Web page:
The move to split Sandown’s traditional mixed card to create an end of season jumps finale hasn’t been without its critics, and it’s a great loss to racing in the UK that Flat and National Hunt racing are deemed unsuitable bedfellows, especially as mixed cards are so popular in Ireland.
That’s a secondary issue, though, and Sandown’s all-jumps card is certainly compelling, with the 15.50 race, the Bet365 Gold Cup again the highlight.
In its original guise of the Whitbread, this was one of our favourite races of the year, and the finish of the 1984 contest when a whisker separated Special Cargo, Diamond Edge and Lettoch is still one of the most compelling finishes of any race we’ve ever witnessed. If we get half the thrills this year, it’ll be a hell of a race.
Favourite in most lists is last year’s runner-up Same Difference, but he’s not as compelling as the market suggests, for all he’s well handicapped on 2013 form. We’re inclined to pass him over, and there are plenty of alternatives to choose from.
The BetBright Chase in February may prove the key contest in analysing this renewal, with Bally Legend and Bury Parade both prominent in the betting having finished first and second at Kempton.
Bury Parade was deemed unlucky there, but he remains one to have minor temperament concerns about (refused to race at Exeter), and has stamina to prove at this trip. That comment also applies to Bally Legend, but he saw it out thoroughly to provide Caroline Keevil with her breakthrough success in the Sunbury contest, and there are sound reasons for believing he’ll stay even further on pedigree.
His dam, Bally Lira was a most doughty stayer who revelled in the mud, and we’re inclined to believe that Bally Legend will yet prove capable of defying the handicapper given a thorough test. He’s certainly unexposed at extreme trips, and shouldn’t be underestimated.
Roalco de Farges is another to have been placed in this race before, but his stamina gave way late on that occasion, and he again looked to have limitations in that department in the Scottish National recently, cutting out quickly having travelled as well as any for most of the journey. Rain won’t bother him, but the increased emphasis it places on staying power will, as will the quick turnaround.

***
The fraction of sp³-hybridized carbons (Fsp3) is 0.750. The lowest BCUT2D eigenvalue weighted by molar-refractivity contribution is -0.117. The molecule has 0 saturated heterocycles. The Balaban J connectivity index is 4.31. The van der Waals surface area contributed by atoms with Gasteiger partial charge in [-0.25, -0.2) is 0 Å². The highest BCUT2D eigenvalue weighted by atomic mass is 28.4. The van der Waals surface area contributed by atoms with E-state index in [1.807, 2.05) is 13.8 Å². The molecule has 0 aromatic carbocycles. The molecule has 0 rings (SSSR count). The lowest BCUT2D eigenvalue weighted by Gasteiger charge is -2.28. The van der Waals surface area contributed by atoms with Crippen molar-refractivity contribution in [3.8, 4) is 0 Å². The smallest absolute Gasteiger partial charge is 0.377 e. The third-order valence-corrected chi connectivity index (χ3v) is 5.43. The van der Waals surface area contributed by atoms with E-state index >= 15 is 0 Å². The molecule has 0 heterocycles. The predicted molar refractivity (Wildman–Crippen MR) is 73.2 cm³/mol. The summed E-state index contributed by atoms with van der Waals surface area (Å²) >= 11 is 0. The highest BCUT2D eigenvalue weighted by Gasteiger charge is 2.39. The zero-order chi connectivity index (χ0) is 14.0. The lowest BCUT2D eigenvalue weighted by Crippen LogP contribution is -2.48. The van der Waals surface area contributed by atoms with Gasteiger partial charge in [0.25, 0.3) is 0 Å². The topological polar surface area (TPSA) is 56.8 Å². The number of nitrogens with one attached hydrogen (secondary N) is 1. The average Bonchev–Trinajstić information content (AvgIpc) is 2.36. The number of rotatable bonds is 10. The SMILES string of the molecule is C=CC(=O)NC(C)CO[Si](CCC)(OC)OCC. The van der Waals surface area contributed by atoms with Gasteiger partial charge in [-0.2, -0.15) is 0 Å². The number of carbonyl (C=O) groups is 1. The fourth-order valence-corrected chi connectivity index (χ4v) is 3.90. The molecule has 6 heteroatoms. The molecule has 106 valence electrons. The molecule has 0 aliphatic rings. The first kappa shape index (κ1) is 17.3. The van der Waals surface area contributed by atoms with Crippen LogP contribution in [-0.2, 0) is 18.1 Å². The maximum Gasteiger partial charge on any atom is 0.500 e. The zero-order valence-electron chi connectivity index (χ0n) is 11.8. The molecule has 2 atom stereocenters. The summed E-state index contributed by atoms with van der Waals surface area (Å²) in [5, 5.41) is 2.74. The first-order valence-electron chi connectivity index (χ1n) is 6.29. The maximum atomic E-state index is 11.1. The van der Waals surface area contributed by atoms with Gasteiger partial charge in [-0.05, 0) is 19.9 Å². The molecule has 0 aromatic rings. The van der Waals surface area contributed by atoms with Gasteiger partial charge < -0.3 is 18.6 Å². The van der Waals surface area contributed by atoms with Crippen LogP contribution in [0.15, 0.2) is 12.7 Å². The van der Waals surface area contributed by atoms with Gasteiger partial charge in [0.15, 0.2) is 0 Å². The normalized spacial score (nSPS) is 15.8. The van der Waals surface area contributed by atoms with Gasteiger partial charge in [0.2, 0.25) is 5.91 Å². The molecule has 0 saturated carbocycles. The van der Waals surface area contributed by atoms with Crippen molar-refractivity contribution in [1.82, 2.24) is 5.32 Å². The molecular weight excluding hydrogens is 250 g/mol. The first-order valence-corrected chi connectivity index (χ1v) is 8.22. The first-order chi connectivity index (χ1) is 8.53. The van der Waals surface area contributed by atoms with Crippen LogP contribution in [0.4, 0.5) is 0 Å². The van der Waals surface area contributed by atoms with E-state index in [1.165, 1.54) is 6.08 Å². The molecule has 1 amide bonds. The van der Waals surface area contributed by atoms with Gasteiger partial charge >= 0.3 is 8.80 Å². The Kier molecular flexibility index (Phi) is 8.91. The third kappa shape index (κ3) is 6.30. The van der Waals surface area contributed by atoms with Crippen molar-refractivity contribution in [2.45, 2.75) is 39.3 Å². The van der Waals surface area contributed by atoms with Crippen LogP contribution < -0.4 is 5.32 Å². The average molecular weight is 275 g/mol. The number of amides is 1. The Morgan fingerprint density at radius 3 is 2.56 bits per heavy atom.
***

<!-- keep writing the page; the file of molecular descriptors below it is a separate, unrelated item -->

Of the outsiders, Carruthers has become tricky at the start, but is more than capable of a big run if getting away on terms – it will be interesting to see if he’s led in to the tape, as that might prove advantageous.
Much fancied for that Kempton race was Ardkilly Witness, and he was far from disgraced having met significant interference on home turn. It’s notable that Richard Newland immediately nominated this race as the Witness Box gelding’s next target, citing a novice at Market Rasen as his intended prep, and true to his word, the 8-y-o duly won that contest without great fuss.
More will be needed now, but Newland is arguably as good a target trainer as anyone in the country right now, as he showed when Pineau de Re landed the Grand National on the back of an unorthodox preparation. The doctor may have hung up his stethoscope, but he remains a clinical operator, and he can be trusted to have his charge in tip-top condition, unlike several of his rivals, who appear to be running as an afterthought.
The BetBright Verdict: Ardkilly Witness @ 9/1
Longshot: Winner of the inaugural BetBright Chase, Bally Legend @ 28/1